A beloved fixture in the 1990s

In 1992 Hunter appeared in two of the most high profile Australian films that year, Gillian Armstrong’s The Last Days of Chez Nous (for which he was nominated for an AFI Award for Best Actor in a Supporting Role) and Baz Lurhmann’s Strictly Ballroom.

Hunter was next seen in Broken Highway, Shotgun Wedding, The Custodian and mini-series Stark. Hunter then shot two films back-to-back, Stephan Elliott’s The Adventures of Priscilla, Queen of the Desert and P.J. Hogan’s Muriel’s Wedding. For some it’s the ABBA songs and similar ‘grotesque’ style that links these two films. For me it is Bill Hunter. In Priscilla, he played mechanic Bob, a fair dinkum Aussie bloke eking out an existence in the Outback. In Muriel’s Wedding, Bill played Bill Heslop, the big man in a small town who has little time for his wife and children.

Not surprisingly, Bill Hunter was again nominated for an AFI Award for his performance in Muriel’s Wedding. (The 1994 AFI Award for Best Actor in a Supporting Role went to Hunter’s contemporary Max Cullen for Spider & Rose.)

As always, Hunter continued to work in film and television. He appeared in Blue Murder, Everynight… Everynight, River Street, Frontier, Road to Nhill, SeaChange and The Violent Earth to name a few.

Fittingly Hunter appeared in Russell Mulcahy’s television remake of On the Beach, in the small role of Prime Minister Smeaton.

The voice behind the face

In 2003 Hunter starred in Crackerjack, Bad Eggs and Horseplay and was one of the few Australian actors to ‘be heard’ in Pixar’s Finding Nemo.

Indeed, if Hunter is one of the most recognisable faces of the Australian screen, he is also without a doubt one of Australia’s most recognisable voices. Over the years Hunter has lent himself to many an advertising campaign, most famously as the face of BHP ‘the Big Australian’, the Keating Government’s Working Nation campaign, ALP campaigns and most recently for the AFL.

More film and television roles followed throughout the 2000s notably Tom White, The Square, Australia, The Pacific and most recently he lent his voice to the animated feature Legend of the Guardians: The Owls of Ga’Hoole.

And we haven’t seen the last of his roles…

Hunter will be next seen in the soon to be released Kriv Stenders’ Red Dog, Simon Wincer’s The Cup (playing another legend, trainer Bart Cummings) and Amanda Jane’s The Wedding Party.

Hunter’s contribution to the Australian film and television industry was immeasurable. Constantly working, Hunter was one of the country’s most in demand  actors. A big man with a big heart, he will be greatly missed.

Bill was a big man with a big heart and he was a natural storyteller. I grew up watching him on screen, where he embodied the Australian character. I was privileged to know him a little. Under that gruff, sometimes intimidating exterior, he was warm, funny and kind. Hooroo Mate.

Sarah Finney

AFI Awards Note: To date, Hunter has won 3 AFI Awards and been nominated 6 times.

To see clips of Bill Hunter’s work on screen, visit this excellent collection on Australia Screen, the NFSA’s online resource.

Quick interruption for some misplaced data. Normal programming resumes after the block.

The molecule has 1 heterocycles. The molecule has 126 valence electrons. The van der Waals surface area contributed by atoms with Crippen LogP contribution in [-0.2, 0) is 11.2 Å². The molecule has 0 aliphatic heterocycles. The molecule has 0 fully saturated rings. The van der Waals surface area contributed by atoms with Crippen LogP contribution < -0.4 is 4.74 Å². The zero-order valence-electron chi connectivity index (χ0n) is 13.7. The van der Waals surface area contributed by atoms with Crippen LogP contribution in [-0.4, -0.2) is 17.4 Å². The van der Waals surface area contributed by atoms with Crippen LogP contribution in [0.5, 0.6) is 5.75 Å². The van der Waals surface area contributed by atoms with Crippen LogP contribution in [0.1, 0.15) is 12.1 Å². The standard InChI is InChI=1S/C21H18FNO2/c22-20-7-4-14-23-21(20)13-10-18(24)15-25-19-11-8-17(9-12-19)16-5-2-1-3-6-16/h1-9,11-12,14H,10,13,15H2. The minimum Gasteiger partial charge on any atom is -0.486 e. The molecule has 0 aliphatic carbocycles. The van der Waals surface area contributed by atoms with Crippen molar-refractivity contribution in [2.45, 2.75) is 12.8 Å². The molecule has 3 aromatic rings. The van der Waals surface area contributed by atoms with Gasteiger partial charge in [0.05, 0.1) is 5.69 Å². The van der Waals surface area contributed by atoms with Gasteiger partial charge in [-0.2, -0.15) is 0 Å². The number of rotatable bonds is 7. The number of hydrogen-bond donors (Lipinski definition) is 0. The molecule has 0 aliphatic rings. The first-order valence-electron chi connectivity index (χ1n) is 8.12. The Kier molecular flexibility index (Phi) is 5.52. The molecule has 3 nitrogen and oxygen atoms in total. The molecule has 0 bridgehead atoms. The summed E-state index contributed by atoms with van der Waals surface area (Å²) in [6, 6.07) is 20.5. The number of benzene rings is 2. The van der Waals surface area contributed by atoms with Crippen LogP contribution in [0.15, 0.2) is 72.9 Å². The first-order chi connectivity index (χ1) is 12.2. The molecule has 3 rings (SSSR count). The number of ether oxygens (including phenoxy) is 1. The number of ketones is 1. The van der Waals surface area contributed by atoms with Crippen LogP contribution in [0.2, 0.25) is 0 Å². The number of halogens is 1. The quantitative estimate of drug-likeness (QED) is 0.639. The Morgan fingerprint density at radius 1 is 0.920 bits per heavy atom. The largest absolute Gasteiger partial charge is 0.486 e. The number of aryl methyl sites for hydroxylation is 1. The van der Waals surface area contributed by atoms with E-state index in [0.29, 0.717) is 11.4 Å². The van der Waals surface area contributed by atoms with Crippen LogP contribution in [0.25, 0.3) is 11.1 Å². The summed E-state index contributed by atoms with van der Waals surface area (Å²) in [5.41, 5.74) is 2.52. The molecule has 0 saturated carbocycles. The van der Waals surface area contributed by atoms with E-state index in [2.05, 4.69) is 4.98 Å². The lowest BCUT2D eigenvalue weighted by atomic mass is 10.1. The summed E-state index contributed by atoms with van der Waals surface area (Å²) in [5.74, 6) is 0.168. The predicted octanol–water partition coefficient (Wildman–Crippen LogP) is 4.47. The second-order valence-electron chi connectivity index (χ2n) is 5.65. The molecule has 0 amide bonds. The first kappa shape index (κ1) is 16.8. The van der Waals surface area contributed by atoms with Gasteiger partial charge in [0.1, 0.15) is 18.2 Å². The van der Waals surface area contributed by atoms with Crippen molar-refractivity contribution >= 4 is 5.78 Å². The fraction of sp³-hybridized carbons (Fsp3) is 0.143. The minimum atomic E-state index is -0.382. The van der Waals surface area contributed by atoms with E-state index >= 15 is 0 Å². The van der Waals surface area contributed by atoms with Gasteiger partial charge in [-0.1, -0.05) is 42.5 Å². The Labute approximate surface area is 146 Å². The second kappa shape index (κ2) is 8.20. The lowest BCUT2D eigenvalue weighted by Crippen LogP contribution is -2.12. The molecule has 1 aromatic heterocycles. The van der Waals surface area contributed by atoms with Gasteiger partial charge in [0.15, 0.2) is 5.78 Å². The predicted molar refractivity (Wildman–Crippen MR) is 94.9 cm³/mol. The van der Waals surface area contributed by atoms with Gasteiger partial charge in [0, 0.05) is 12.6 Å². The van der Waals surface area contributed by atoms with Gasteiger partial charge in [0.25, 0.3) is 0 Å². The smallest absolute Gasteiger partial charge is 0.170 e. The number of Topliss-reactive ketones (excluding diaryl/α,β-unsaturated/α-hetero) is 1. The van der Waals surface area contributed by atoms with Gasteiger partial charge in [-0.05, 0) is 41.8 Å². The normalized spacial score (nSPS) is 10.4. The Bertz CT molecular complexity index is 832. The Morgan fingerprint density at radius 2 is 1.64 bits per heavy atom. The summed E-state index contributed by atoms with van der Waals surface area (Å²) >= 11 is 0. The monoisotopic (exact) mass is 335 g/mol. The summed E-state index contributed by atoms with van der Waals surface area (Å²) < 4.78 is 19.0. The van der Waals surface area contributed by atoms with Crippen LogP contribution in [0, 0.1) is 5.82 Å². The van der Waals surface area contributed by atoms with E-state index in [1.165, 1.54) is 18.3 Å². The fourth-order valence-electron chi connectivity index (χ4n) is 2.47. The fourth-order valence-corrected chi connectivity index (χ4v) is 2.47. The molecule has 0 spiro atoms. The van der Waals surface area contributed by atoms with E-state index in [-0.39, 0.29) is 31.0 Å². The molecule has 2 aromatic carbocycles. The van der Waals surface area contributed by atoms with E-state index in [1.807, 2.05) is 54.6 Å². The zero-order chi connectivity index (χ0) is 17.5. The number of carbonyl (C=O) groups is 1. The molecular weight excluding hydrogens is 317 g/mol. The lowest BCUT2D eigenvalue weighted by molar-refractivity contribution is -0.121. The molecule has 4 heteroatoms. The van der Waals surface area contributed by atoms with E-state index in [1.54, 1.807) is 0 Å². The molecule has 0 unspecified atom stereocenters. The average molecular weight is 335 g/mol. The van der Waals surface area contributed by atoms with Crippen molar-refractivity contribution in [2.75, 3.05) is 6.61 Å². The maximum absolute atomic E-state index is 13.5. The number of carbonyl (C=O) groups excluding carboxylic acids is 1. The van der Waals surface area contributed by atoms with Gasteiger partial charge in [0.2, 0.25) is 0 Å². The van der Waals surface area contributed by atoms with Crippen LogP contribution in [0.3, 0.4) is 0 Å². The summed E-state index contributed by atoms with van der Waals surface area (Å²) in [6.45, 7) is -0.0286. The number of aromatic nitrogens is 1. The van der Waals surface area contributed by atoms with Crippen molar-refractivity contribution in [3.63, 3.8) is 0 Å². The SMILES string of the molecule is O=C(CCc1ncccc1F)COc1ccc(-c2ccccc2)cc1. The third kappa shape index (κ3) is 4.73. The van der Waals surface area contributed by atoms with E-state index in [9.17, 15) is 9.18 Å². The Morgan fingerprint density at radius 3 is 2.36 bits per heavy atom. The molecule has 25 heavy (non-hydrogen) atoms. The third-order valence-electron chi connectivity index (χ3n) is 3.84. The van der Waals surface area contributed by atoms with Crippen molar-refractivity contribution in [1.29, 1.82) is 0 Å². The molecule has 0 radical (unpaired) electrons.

A full list of Bill Hunter’s credits can be found here on IMDB

A memorial service for Bill Hunter will be held at Melbourne’s Princess Theatre on Thursday 26 May at 2pm.

Do you remember Bill Hunter, personally, professionally or just as a film and television watcher? The AFI welcomes your anecdotes, comments and thoughts below this post.



Why I Adore: Muriel’s Wedding

By Annie Stevens

“You’re terrible Muriel.” I’m quite certain that my family is not the only Australian family to appropriate this line from PJ Hogan’s 1994 film, Muriel’s Wedding when one of us did something remotely scandalous. It’s up there with “Tell him he’s dreamin” (The Castle) in the Highly Quotable Lines from Australian Films stakes. Muriel’s Wedding is an overwhelmingly Australian film. Not just because it is set here and people say “G’day” on a regular basis. But that the characters, stereotypes, vocabulary, scenery and mannerisms are distinctly, true bluely, Australian. It could be embarrassing, but it isn’t in Muriel’s Wedding. Without the stereotypes, the dagginess, the Australian Ugliness as scathing architect Robin Boyd said of Australian design, the film wouldn’t be the same, and frankly, I don’t think I would like it nearly as much.

Muriel Heslop (the incomparable Toni Collette) lives in the small (fictional) hometown of Porpoise Spit. This isn’t just a place that I recognise; it’s a way of thinking too. There are plenty of cultural studies references and themes of identity that you can hang off it. But it’s more than that. Muriel’s Wedding is an ugly duckling story that most of us can relate to. I know I do. Like Muriel Heslop I have been shy and awkward. I’ve punched myself in the guts with self-loathing and left a bruise. I’ve wanted, desperately, to be liked. And like Muriel I wanted to escape, she from Porpoise Spit and me from my small town in Tasmania. We both wanted to be a success and to prove everybody, well, something. In the film Muriel wants to get married. Marriage is winning in a small town. I get that. As Muriel says in big hacking snotty sobs in the bridal shop, where Rhonda (Rachel Griffiths) catches her trying on wedding dresses, if someone wants to marry her she won’t be Muriel Heslop any more. “Because who’d want to marry me?” she asks, sneering angrily at herself; the recognition of that feeling is like being thumped in the chest.